“Working to come up with an idea and then through the night to build a prototype, and present it to the judges, is something I am going to remember for a long time,” said Souza.


Nicole Tang

Open University of Hong Kong

As the “ideas” or creative director for JTM Team, Nicole Tang found the combination of working non-stop for 24 hours with teammates to take an idea from brainstorming and conception to prototype an exceptional experience.

“This was my first hackathon, so I had no idea how rewarding, but also how exhausting, it would be,” said Tang, a third-year computer science student studying at the Open University of Hong Kong (OUHK). Tang said that, given her study background, it was motivating to work on a project that represented a real-life challenge. “It was a great lesson to learn how important teamwork is,” noted Tang. An example of this was the way her team divided the different data research and programming responsibilities between them and supported each other whenever tiredness threatened to slow down motivation.

“We all felt as if we were doing something fun and special,” noted Tang, who explained that her team’s concept involved designing an algorithm to enable South China Morning Post (SCMP) readers to personalise their online reading choices. By extracting information from a data base of an individual’s historic reading preferences, the algorithm selects key words written in the main body of an article instead of the titles.

Based on her own online reading experiences, Tang said sometimes the sentiments expressed in a news title can be misleading. “Our solution allows readers to quickly access news and feature articles that interest them, but also includes a function to recommend similar articles the reader might be interested in,” said Tang, who teaches young children coding and computer skills in her spare time and hopes to secure a creative technology job in any industry.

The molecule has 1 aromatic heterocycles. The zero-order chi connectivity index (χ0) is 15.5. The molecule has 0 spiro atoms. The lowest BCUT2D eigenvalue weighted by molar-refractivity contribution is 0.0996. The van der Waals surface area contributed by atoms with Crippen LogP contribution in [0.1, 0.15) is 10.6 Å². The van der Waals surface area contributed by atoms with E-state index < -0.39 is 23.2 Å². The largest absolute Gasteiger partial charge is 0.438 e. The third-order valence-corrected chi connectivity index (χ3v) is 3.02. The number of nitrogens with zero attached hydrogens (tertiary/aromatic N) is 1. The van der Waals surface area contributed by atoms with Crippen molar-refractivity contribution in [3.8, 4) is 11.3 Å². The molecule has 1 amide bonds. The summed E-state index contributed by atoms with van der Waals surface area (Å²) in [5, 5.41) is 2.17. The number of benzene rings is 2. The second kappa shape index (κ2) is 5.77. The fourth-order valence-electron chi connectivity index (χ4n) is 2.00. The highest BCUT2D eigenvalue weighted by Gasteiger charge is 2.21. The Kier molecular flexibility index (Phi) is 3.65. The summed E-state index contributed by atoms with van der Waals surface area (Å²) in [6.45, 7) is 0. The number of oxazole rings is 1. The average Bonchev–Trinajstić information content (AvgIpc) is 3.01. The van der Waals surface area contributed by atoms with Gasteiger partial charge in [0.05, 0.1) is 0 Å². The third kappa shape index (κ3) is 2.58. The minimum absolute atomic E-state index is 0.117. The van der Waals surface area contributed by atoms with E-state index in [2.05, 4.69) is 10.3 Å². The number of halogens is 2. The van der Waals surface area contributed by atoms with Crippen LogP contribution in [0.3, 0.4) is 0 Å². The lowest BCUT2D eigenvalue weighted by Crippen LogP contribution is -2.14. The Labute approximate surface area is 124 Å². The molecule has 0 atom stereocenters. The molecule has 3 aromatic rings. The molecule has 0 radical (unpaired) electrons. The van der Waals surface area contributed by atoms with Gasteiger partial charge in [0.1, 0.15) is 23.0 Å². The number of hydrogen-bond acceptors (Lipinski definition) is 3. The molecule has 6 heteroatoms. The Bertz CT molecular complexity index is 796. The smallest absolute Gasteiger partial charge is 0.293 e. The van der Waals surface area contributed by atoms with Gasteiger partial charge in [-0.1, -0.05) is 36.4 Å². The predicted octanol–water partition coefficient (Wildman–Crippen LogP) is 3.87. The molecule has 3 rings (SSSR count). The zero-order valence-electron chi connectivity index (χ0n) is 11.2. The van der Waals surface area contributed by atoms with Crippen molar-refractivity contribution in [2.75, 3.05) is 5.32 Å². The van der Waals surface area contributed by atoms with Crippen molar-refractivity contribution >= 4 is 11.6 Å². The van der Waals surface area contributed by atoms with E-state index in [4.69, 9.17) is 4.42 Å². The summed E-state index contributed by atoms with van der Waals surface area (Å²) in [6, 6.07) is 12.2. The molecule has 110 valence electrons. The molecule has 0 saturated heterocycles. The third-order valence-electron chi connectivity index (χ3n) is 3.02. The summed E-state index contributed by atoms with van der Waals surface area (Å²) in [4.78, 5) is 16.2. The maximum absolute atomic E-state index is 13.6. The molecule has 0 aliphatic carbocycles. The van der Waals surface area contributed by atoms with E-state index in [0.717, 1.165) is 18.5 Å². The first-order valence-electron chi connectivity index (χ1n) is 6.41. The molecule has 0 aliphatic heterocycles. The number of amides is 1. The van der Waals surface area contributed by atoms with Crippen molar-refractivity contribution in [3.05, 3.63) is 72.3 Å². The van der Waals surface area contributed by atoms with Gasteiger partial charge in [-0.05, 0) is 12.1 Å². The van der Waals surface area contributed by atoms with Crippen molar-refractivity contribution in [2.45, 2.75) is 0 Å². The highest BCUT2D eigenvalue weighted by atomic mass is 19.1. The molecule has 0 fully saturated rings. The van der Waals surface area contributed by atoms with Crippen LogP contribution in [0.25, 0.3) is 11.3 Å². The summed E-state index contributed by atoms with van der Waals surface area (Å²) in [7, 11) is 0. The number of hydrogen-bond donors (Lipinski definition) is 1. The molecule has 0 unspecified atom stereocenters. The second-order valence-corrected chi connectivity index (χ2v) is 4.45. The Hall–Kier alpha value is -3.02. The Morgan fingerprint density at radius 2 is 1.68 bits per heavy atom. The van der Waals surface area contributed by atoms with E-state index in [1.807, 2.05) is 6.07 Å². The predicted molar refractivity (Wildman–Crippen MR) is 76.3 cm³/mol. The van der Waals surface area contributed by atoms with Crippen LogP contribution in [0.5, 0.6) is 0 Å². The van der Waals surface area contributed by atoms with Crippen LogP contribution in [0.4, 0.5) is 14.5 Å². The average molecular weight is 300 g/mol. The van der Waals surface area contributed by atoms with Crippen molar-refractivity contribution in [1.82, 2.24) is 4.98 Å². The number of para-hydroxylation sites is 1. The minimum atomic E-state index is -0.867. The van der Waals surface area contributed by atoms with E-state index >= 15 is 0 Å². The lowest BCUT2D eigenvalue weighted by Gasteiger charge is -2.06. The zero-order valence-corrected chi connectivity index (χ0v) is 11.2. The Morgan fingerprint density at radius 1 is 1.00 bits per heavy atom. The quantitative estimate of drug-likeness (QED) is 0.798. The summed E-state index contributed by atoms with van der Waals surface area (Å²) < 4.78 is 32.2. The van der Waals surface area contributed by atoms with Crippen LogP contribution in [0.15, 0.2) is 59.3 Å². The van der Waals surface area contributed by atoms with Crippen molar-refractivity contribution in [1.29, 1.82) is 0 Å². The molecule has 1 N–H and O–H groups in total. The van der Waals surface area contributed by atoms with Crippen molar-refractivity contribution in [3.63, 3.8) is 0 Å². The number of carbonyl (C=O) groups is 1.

Ryan Leung Cheuk-hang

City University

“Data is art,” announced Ryan Leung Cheuk-hang as the video screen behind him burst into a collage of red and blue lines, like an exploding star, during his team’s presentation in the insurance category of the inaugural Classified Post Hackathon.

A third-year creative media student at City University (CityU), Leung said that, as non-technical students, his team decided that transforming data into a visualised format would provide an interesting way to present analytical information.

Although creative media involves a lot of interdisciplinary studies, Leung said his team wanted to see how well they could do in the Hackathon.

Taking their team name from the Solomon Islands, which Leung and his Hackathon teammates visited as part of an “extreme environment” educational trip organised by CityU, the Solomons used publicly available data extracted from the Facebook application programming interface (API) to build a graphic analytical picture of sentiments expressed and shared by Hong Kong residents, based on tracking conversations around specific topics, keywords and phrases.

 “Our main strengths are in design and creativity, so we decided to conceptualise the data into graphics,” explained Leung. “We thought it would be interesting to interpret data into something new and inventive.”

Leung added that his team was pleased when audience members took photographs of their graphics as they appeared on the auditorium screen. Leung said his team, being creative artists, are used to staying up all night to work on projects; however, it was a first in terms of staying awake for 24 hours in the company of mainly technology students and enthusiasts. “It was fun. We really enjoyed it,” he said.